An experimental design to extract more information from MS-based histone studies†
Histone-based chromatin organization paved the way for eukaryotic genome complexity. Because of their key role in information management, the histone posttranslational modifications (hPTM), which mediate their function, have evolved into an alphabet that has more letters than there are amino acids, together making up the “histone code”. The resulting combinatorial complexity is manifold higher than what is usually encountered in proteomics. Consequently, a considerably bigger part of the acquired MSMS spectra remains unannotated to date. Adapted search parameters can dig deeper into the dark histone ion space, but the lack of false discovery rate (FDR) control and the high level of ambiguity when searching combinatorial PTMs makes it very hard to assess whether the newly assigned ions are informative. Therefore, we propose an easily adoptable time-lapse enzymatic deacetylation (HDAC1) of a commercial histone extract as a quantify-first strategy that allows isolating ion populations of interest, when studying e.g. acetylation on histones, that currently remain in the dark. By adapting search parameters to study potential issues in sample preparation, data acquisition and data analysis, we stepwise managed to double the portion of annotated precursors of interest from 10.5% to 21.6%. This strategy is intended to make up for the lack of validated FDR control and has led to several adaptations of our current workflow that will reduce the portion of the dark histone ion space in the future. Finally, this strategy can be applied with any enzyme targeting a modification of interest.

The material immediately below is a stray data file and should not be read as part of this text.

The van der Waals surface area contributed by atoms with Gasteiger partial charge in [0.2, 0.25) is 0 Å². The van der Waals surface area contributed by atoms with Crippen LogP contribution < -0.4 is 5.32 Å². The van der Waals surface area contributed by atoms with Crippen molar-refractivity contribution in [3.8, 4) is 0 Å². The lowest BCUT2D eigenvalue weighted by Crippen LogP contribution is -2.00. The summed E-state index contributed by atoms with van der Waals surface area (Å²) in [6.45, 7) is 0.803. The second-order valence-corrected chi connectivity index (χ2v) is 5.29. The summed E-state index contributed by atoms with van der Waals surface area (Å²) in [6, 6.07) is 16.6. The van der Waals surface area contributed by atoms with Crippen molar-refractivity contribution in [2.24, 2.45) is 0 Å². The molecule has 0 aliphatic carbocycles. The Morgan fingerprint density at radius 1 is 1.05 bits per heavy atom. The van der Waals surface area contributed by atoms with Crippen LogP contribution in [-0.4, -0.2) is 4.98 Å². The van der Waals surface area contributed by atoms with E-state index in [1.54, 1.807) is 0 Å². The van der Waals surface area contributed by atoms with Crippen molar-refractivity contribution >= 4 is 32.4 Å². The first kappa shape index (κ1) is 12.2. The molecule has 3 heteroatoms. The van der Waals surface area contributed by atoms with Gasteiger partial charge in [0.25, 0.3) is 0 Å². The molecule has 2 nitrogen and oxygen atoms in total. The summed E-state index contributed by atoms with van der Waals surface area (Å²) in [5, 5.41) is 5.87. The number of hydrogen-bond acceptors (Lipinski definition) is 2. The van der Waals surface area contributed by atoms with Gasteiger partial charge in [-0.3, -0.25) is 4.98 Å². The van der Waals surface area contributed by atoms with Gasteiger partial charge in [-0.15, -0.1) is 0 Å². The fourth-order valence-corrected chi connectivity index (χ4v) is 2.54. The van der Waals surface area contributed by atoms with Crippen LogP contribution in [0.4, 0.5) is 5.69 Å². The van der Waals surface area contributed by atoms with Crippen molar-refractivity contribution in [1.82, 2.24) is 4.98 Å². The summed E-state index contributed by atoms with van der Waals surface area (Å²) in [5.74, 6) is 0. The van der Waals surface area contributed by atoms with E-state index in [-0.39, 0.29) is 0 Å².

- This article is part of the themed collection: Cross-talk and integrated post-translational modifications